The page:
Snake Plants Origins and History
Since they developed in West African tropical woods, snake plants seem to thrive in hot, sunny settings. Before becoming a popular indoor plant, snake plants thrived in an area of Africa that stretched from Nigeria to the Congo. Since then, the species has become more popular as indoor houseplants across the world.
Sansevieria was the name given to this plant throughout its history. In 2017, the plant family was added to the genus Dracaena. Scientific Information about Snake Plants The snake plant’s scientific name has just been changed to Dracaena trifasciata. It belongs to the Asparagaceae plant family, which contains, as you might expect, a garden.
The plant is indigenous to West Africa and appears in a variety of forms. Hahnii, Laurentii, Compacta, Goldiana, and Silbersee are only a handful of the varieties. From tiny snake plants to a twisted-sister type with wavy leaves, the variations come in a variety of forms and sizes.
The plant is recognized by a number of names across cultures. In English, it’s also known as mother-in-language law. Espada de Sâo Jorge, or Saint George’s sword, is the Portuguese name for snake plants. The plant is known in Japan as the tiger’s tail.
The variegated variety of snake plants, or Dracaena trifasciata ‘Laurentii’, entered the list of air-purifying plants, according to NASA’s Clean Air Study. It was one among a number of plants that were found to help remove toxins from the air. By pumping out new oxygen, the plant helps to keep its habitat clean and tidy, especially at night.
Shiny And Splendid Snake Plant? Why Not?
If plants are kept inside, they will develop fuzzy leaves over time. It enhances the look of your plant’s leaves to keep them free of dust and pollution. It also aids in the maintenance of their health. Plants that cleanse and filter the air can absorb more light and perform photosynthesis more effectively if their leaves are clean. Foliar fertilizer can also be absorbed more fully and effectively by them.
It’s essential to clean plants with gentle, efficient ways that remove pollutants without harming them. You can use a commercial leaf cleaning product and follow the directions on the package, or you can clean your plants with light dish soap water and a plain clear lukewarm water rinse every now and then to maintain them clean and pest-free.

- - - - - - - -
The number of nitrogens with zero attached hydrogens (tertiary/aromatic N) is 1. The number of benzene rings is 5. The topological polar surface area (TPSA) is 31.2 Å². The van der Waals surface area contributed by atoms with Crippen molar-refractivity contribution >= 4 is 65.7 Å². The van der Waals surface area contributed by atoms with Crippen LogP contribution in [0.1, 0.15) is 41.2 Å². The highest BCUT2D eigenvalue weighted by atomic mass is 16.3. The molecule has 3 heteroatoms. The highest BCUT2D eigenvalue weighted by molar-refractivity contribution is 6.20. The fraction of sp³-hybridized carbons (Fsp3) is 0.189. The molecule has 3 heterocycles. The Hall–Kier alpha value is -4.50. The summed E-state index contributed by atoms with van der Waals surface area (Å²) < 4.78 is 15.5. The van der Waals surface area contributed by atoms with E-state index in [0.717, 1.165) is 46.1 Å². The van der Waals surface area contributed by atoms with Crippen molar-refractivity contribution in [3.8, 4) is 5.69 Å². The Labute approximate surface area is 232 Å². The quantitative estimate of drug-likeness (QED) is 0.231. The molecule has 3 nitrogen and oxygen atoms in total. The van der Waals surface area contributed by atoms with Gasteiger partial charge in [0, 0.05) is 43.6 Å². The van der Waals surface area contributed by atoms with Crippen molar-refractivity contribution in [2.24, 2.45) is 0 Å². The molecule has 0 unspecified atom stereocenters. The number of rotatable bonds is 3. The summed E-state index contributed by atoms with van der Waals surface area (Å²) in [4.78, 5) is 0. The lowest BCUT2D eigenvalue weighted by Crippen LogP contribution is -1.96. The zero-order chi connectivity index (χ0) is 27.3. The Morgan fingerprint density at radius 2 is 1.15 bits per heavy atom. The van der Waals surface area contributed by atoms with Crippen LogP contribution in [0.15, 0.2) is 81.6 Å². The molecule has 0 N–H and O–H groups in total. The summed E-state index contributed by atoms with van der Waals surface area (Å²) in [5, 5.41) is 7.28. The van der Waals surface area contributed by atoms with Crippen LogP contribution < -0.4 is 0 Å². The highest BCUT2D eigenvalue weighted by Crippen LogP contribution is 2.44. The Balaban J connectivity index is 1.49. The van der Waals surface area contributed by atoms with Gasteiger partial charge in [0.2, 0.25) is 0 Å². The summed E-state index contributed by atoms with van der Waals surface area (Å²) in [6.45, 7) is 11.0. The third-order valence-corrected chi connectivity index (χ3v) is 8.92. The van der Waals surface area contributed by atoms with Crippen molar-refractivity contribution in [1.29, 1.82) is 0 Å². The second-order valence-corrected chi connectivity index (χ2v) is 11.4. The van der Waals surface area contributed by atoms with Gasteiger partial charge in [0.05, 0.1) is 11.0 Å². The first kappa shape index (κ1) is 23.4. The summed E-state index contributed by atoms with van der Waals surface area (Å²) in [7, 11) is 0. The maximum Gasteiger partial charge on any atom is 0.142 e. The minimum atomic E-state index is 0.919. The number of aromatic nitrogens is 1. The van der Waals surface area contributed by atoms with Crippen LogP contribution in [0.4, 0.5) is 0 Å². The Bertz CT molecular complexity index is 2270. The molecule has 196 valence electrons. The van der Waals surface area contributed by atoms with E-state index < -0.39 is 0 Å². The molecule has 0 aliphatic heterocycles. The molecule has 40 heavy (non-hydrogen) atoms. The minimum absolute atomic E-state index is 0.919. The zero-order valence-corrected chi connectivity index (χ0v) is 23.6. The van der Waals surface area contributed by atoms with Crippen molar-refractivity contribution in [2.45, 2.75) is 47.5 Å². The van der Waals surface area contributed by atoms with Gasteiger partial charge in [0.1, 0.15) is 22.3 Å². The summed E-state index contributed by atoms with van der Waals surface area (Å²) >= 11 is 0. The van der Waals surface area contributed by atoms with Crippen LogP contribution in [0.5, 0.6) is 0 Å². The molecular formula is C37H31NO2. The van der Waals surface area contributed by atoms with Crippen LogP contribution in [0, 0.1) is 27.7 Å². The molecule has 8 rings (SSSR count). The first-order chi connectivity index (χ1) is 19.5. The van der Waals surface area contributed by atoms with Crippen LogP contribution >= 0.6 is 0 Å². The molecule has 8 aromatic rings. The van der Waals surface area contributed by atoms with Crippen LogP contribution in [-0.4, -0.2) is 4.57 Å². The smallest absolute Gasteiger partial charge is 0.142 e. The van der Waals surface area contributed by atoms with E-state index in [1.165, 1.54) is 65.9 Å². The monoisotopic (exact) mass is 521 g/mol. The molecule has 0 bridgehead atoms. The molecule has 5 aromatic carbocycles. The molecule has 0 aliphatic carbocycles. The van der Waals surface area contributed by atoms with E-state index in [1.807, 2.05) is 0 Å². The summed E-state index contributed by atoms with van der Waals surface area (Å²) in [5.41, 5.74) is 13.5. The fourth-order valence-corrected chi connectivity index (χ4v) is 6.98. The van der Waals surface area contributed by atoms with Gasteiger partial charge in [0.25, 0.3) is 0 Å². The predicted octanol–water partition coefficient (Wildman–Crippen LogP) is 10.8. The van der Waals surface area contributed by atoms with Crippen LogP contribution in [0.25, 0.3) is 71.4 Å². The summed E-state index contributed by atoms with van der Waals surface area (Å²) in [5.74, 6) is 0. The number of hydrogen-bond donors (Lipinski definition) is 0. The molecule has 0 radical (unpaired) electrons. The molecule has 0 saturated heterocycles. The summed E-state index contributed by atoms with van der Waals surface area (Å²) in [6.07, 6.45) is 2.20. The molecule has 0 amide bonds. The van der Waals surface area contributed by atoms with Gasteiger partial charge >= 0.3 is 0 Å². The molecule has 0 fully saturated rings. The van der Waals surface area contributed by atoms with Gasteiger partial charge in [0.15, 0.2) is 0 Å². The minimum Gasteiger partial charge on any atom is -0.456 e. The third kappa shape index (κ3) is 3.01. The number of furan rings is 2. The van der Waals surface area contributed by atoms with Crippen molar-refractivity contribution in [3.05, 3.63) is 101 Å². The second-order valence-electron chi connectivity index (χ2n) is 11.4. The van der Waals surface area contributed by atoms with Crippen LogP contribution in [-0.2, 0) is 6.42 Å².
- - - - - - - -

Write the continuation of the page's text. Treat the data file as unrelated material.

Use a solution of water with insecticidal soap or neem oil to combat pests like aphids, spider mite attacks, plant scale bugs, and mealybug infestations. Homemade leaf shine preparations should be avoided since they can block pores and prevent transpiration.
To give smooth leaves a beautiful sheen, add a few drops of Neem oil to your spray mixture. Pests will be kept at bay as a result of this. To clean the leaves of smooth leafed plants, you’ll need the following items:
a spray bottle for cleaning products. A soft, clean cloth or paper towels. Here’s how to clean your indoor plants’ leaves.
Spray the cleaning solution on your plant’s leaves, then wipe them clean with a soft cloth or paper towel. To remove dust and pollutants without harming or unintentionally removing the leaves, use exactly the proper amount of pressure and resistance. There’s no need to scrub!
Always work your way up from the bottom of the stem to the tip of the leaf. Wipe both sides of the leaf with a soft cloth or paper towel while holding a “wiper” in each hand. Plants with noticeable fuzzy leaves or leaf hairs, such as African Violets, will not be able to be cleaned in this manner.
Clean individual leaves using a dry, soft terry washcloth. To softly brush hairy leaves, use a tiny paintbrush or cosmetics brush. Return to the base of the stem and work your way up to the tip of the leaf.Once or twice a month, do this type of leaf-by-leaf cleaning. Use lighter measures to keep dust at bay in between. You can use a delicate feather duster to remove dust and keep your plants fresh between extensive cleaning sessions for smaller plants.
That’s how you make your snake plant shiny and splendid! What do you think about cleaning your snake plant,